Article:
Monique Gray Smith is a mixed heritage woman of Cree, Lakota, and Scottish descent and is the proud Mom of eleven year old twins. She is an award winning author, international speaker and sought after consultant. Her career has focused on strengthening the understanding of historical trauma on Indigenous Children and families and fostering paradigm shifts that focus on the strength and resiliency of the First Peoples in Canada. She is well known for her warmth, spirit of generosity and focus on resilience. Monique has been sober and involved in her healing journey for over 23 years.

What do you BELIEVE in?  I believe in the innate goodness in human beings and I believe in the power of love. I know how corny that sounds, but I’ve seen and felt the healing power of love in my life. In fact, I know I wouldn’t be sober or alive today without the love of my family and friends. I believe in surrounding yourself with people who believe in you, even when you don’t believe in yourself! I’ve come to learn how integral these people are to our success. When I say success, I don’t mean how many cars are in your garage or how big your house is. But rather, success to me is using the gifts we’ve each been blessed with in the best way possible to foster a more caring, empathic and civil society. I believe that in order to be successful, we must surround ourselves with people who are also successful. It is from these people that I garner my courage, strength and willingness to do what I might not otherwise do. We all need people to champion us and I think we all also need to be champions.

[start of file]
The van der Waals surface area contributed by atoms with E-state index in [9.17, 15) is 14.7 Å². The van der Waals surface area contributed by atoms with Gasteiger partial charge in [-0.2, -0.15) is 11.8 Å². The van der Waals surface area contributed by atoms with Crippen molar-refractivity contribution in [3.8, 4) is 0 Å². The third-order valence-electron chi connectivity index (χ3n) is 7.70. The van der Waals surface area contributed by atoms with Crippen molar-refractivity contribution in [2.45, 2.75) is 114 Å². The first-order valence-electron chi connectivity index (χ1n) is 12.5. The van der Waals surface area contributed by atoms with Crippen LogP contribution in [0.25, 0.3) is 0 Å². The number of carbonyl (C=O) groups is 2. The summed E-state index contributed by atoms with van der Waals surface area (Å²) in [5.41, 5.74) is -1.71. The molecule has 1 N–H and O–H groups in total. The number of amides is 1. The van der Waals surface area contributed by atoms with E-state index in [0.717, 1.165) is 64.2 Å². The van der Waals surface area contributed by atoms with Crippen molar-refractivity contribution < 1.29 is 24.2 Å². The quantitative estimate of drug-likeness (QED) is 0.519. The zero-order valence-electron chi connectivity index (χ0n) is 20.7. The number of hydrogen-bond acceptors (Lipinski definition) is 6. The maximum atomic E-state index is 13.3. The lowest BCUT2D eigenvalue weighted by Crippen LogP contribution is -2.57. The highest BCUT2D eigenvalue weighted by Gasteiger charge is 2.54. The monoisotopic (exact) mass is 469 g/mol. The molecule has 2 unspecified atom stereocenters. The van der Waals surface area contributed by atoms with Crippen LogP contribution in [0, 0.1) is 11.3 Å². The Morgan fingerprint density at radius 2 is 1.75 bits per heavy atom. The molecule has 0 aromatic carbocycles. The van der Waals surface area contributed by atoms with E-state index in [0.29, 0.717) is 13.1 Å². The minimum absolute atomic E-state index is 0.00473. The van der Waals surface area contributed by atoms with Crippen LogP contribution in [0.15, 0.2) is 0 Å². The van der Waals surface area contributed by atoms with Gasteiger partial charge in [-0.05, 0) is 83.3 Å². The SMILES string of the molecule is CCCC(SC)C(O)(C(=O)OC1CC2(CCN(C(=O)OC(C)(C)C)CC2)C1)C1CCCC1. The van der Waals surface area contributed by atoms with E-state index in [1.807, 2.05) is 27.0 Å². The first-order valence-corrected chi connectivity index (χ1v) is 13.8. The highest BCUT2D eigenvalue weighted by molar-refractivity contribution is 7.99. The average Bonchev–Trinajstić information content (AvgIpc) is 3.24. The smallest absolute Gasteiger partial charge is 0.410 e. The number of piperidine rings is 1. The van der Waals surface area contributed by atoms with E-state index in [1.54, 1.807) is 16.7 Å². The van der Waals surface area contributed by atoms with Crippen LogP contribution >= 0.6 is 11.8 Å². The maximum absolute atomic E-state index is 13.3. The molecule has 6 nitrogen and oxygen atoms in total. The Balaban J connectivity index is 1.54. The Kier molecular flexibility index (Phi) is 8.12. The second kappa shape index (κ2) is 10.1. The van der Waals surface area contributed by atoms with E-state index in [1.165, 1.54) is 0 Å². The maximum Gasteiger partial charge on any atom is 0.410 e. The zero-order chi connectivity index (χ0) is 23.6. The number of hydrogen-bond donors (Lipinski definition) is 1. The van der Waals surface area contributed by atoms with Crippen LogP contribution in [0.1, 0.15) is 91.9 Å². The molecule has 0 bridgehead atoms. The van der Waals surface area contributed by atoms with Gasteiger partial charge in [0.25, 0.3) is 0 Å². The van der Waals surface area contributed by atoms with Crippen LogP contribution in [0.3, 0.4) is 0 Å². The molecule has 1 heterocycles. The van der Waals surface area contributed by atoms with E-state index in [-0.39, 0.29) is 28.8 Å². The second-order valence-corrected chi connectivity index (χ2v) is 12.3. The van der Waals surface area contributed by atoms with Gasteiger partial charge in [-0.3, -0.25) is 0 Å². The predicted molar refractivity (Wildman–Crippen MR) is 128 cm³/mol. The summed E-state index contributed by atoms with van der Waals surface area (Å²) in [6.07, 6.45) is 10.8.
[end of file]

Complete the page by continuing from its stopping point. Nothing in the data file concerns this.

One of the things I’ve come to believe most powerfully over the last few years is that words can be medicine. I know that what flows off my tongue has the power to either heal or harm and while at times I fail miserably, I have become more and more mindful of the words I use.

How does LOVE show up/present itself in your life?  One of the teachings I received as a little girl was the importance of filling a room with love, and that everyone is born with love in their hearts, sometimes life takes that away, but we’re all born with it.

When I was working in the hospital as a Psychiatric Nurse, I saw so many people that had lost the love in their hearts and it always made me sad. Their loneliness was palpable. Today in my work as a consultant and author, many times people will share their life stories with me I often find myself wondering, ‘how are you still alive?’ But woven within their stories is always one person who has loved them or their belief in and love of the Creator (God) that has guided them through.

I really do think life is all about love. Yes, the romantic love that Hollywood sells us, but for me, more importantly the deep, soul nurturing love that feeds my spirit. You know the love I mean…The love of a friend who calls in the middle of the night, just when we think we can’t hold on for another second, or the love of a stranger who provides Christmas for a family who might not otherwise be able to celebrate, or the love of a partner who knows exactly when to wrap their arms around you and whisper ‘I love you’ in your ear, or the love of a child who cuddles up on the couch beside you and lays their head on your shoulder, or the love of an elder who says, ‘come sit with me, I have a story to share with you.’  I think there are as many ways to experience love as there are human beings on this planet.

Because I believe in love, it shows up everywhere for me.